Benin’s capital city, Porto-Novo is much smaller than Cotonou. However, it is extremely charming and teeming with history. Tourists love to try Portuguese-infused cuisine before visiting the Royal Palace and The Museum of Porto Novo Kings.


The Capital of Ancient Dahomey for some 300 years, this town boasts a UNESCO World Heritage Site known as the Abomey Royal Palaces. While largely in ruins, the site is still a fascinating place to visit.


A modern town with a bustling market, Bohicon is well worth a visit if you find yourself in the area. Just be sure to avoid the market in the mornings. Residents are much more focused on their groceries than giving tourists a show.


Situated just 50km away from the Pendjari National Park, Natintingou is home to a stunning museum that documents the life of the Somba people, a regional ethnic group. You can also visit Somba villages and watch as they make Shae butter.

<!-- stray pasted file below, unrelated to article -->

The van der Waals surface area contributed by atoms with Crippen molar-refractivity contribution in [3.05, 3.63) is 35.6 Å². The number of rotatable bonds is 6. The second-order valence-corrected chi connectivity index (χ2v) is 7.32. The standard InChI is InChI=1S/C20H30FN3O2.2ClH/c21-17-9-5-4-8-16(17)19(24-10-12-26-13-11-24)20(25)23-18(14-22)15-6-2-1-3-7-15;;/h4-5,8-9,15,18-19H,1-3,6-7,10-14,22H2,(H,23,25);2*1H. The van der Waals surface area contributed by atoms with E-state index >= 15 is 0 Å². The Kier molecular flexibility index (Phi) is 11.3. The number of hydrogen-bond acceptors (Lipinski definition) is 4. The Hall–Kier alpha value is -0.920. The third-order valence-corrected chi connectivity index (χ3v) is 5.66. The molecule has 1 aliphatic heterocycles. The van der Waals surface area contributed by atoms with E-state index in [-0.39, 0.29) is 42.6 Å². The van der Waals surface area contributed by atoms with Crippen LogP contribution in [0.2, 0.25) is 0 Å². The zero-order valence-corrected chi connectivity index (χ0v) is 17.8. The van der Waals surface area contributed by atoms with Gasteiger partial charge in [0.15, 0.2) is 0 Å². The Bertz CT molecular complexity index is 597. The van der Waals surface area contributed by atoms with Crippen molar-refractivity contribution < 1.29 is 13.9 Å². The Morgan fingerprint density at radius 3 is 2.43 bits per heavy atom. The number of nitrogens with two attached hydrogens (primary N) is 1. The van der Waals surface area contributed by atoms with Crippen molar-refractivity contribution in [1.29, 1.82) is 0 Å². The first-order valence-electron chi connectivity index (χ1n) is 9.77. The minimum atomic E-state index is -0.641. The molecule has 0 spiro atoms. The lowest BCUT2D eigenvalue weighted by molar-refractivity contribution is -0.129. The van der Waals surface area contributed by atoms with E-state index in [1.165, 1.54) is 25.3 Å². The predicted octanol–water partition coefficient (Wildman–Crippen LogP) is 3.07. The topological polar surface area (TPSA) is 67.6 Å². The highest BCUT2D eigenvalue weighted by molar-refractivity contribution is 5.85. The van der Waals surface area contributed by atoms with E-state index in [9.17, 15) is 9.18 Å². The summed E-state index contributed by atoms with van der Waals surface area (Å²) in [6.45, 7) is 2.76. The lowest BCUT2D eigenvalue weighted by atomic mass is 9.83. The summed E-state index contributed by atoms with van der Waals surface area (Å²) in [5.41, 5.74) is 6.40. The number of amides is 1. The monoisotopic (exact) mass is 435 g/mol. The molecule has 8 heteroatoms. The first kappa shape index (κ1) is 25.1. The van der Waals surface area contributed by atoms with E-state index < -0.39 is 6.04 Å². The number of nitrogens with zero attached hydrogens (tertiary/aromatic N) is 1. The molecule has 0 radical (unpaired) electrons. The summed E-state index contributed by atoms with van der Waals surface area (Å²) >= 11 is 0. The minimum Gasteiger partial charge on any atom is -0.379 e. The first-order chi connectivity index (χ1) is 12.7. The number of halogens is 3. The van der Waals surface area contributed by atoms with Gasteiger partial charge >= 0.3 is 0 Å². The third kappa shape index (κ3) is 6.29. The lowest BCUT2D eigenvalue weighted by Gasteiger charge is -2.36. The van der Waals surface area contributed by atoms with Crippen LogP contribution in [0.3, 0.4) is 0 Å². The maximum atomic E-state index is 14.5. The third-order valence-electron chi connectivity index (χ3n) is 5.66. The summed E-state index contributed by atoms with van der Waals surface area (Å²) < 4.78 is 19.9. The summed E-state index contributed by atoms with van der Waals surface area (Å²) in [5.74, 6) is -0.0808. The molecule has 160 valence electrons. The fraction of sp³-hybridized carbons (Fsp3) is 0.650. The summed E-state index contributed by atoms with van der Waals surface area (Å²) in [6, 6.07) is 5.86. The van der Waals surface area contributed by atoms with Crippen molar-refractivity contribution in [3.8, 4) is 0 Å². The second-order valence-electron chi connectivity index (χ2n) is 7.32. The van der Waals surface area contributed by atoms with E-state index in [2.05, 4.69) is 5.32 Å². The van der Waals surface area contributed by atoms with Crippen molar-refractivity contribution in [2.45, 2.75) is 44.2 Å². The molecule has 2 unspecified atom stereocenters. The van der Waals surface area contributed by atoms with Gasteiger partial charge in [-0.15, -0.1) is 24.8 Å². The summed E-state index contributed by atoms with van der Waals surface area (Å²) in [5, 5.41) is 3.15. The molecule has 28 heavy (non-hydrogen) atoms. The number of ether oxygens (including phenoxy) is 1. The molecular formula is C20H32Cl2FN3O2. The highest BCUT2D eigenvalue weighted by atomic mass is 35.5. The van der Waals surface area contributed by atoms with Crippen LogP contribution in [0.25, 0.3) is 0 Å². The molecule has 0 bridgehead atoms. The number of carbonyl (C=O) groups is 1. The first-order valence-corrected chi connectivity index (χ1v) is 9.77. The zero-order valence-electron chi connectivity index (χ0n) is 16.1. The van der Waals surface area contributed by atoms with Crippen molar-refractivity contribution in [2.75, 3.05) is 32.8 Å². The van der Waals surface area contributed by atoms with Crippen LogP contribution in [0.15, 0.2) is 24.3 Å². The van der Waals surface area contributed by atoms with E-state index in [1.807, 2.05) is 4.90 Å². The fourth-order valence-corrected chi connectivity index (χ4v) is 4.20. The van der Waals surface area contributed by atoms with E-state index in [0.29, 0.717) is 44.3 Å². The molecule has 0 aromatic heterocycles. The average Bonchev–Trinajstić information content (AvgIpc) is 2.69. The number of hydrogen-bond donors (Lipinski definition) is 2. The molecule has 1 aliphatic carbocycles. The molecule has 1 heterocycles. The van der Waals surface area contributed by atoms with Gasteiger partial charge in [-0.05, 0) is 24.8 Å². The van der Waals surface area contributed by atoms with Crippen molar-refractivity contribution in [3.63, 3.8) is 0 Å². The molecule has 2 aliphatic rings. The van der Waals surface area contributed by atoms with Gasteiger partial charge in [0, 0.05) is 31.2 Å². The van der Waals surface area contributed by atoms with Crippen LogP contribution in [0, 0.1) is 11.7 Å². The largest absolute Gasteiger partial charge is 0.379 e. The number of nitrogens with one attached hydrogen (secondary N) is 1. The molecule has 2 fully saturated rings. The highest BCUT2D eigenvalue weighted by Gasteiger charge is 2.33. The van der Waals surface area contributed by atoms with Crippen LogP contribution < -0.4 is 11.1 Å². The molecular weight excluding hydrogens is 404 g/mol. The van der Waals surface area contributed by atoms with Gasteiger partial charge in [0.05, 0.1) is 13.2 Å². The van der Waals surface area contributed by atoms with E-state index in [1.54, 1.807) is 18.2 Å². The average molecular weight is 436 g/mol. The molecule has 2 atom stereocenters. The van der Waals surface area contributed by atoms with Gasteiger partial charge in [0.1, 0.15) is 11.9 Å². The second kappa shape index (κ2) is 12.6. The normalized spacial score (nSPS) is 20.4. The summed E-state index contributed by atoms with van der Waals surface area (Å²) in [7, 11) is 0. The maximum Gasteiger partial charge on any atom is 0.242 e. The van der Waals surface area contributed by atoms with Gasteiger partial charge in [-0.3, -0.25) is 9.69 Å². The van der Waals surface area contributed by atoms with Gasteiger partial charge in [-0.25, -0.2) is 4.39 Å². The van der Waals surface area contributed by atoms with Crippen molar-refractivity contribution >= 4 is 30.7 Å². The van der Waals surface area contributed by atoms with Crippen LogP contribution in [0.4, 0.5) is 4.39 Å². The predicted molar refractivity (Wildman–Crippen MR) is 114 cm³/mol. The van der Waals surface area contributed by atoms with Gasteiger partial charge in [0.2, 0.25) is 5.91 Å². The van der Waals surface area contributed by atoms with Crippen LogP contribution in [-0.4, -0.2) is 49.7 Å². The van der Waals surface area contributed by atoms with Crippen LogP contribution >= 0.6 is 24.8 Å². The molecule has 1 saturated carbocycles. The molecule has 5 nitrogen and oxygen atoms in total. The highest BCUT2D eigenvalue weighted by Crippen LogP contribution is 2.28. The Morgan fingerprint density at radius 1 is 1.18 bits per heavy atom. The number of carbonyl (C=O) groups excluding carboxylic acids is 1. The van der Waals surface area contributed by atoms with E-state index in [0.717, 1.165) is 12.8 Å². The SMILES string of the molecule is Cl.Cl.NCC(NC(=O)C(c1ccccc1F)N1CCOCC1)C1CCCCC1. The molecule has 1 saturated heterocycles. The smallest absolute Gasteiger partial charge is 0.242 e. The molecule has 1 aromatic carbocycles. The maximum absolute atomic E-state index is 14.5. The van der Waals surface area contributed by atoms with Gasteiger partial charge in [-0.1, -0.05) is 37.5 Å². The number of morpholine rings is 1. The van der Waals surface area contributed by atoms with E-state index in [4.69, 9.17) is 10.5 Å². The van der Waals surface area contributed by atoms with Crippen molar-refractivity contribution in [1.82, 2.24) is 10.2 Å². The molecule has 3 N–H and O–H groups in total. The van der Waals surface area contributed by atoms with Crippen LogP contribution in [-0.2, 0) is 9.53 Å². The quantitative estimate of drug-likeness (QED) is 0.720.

This town is home to many of the old colonial French buildings in Benin. It also boasts a large market and offers easy access to attractions like the Tonogou Waterfalls and the Pendjari National Park.


Parakou is the second-largest city in Benin but feels much less crowded and busy than Cotonou. The city is largely focused on manufacturing textiles and cotton, but there is also an open-air museum showcasing Bariba architecture. You can also take the edge off by trying some of the beer brewed at the local market.

Lake Nokoue:

This lake and the villages that surround it are ideal for birdwatching, especially the African Openbill and white-crested heron. Conservation efforts are in full swing here, but threats of logging and pollution still loom. It’s a must-see area for any nature lover.


Nikki is where you can find a stunnign palance that has control over a large area (including some of neighboring Nigeria). One of the least touristy spots in the country, this is an excellent place to try authentic cuisine, shop, and take in the sights.